90. Steve Brizel says:

    MO asked:

    “How did being visited by an RC priest make you feel about Catholicism? What if the priest were the only visitor you had?

    I’m not denying that visiting Jews takes priority, but I do believe that there is a special kiddush hashem when a religious Jew visits an non-Jew.”

    It was nice that he visited me, but it did not change any halachic or hashkafic viewpoint of mine re RC. Asking “what if” questions assumes what is called a Miut Sheino Matzui-something that is beyond the realm of probability.

    I would add that you used the term Kiddush HaShem-I question whether the same is appropriate think that the term which has definite halachic and hashkafic connotations how to live one’s life is conflated well beyond its meaning when we define it downwards into simple mentschlichkeit, which the Mishnah in Avos tells us is a prerequisite for growth in Torah.

  91. Steve Brizel says:

    Y Aharon wrote in part:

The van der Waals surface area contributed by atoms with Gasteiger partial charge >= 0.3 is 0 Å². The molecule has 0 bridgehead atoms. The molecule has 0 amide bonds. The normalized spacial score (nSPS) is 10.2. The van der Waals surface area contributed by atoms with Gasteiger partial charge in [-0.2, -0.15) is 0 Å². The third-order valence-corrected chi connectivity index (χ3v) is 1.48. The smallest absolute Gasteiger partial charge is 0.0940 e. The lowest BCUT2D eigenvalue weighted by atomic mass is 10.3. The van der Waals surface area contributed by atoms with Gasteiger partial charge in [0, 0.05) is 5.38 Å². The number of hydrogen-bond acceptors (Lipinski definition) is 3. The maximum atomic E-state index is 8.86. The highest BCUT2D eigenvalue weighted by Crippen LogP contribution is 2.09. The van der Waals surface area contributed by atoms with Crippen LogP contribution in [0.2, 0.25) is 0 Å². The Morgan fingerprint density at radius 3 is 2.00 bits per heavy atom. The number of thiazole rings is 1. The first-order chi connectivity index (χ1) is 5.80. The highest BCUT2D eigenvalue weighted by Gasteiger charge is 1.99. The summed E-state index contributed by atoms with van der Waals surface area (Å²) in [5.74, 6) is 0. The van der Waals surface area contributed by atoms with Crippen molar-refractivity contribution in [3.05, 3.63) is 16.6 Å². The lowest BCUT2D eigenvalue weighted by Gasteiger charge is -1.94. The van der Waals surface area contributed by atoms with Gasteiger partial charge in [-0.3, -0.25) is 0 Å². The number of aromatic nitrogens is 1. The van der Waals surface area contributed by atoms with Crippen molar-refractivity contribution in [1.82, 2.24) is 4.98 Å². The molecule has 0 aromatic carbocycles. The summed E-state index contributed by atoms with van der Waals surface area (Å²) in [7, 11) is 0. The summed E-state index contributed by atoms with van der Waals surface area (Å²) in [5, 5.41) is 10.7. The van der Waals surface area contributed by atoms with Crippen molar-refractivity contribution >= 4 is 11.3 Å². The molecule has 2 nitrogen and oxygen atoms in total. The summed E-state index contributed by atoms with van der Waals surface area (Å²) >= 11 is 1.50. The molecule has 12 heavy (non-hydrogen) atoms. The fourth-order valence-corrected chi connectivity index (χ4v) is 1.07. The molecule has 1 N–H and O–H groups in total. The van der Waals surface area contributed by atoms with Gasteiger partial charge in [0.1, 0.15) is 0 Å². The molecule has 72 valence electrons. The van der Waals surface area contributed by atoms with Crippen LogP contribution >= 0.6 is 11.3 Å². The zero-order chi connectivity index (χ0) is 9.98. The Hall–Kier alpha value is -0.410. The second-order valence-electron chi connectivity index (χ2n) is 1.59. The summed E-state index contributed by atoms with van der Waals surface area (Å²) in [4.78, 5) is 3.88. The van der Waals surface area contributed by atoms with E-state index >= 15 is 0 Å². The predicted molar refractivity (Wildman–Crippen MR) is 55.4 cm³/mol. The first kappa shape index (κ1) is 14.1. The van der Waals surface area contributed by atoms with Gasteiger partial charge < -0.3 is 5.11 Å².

“While the thesis of this post appears to be accurate, i.e., a relative lack of enthusiasm among many self-identified MO types, the proposed solution is too limiting, nor does it deal with associated issues such as the “eilu v’eilu” syndrome. I agree, of course, that gemilat chesed is a key attribute of a proper person, i.e, a mentch, it can be too narrowly defined. How about chesed in the form of defending and encouraging an increasing role for women in religious life? That’s not so much chesed as fairness and justice, you say. Well, you’re right! Let’s broaden our goal to seek out and fight for fairness and justice, as well as doing acts of kindness. This has to be an serious, impassioned quest if it is to succeed and win converts. We, in the MO camp, are supposedly committed to treating people or whatever gender and ethnicity with honor and respect, then let’s be passionate about it. None of this “eilu v’eilu” blather. As if we really believe that self-centeredness and disdain of outsiders is a valid religious approach instead of being destructive to any possible positive influence in the larger world. While recognizing the need to be respectful of others, we should not fall into the trap of validating the views that we find obnoxious. It’s not that those who hold such views have a point. It’s that they have a right to be mistaken. It’s our obligation to attempt to convince them of their error.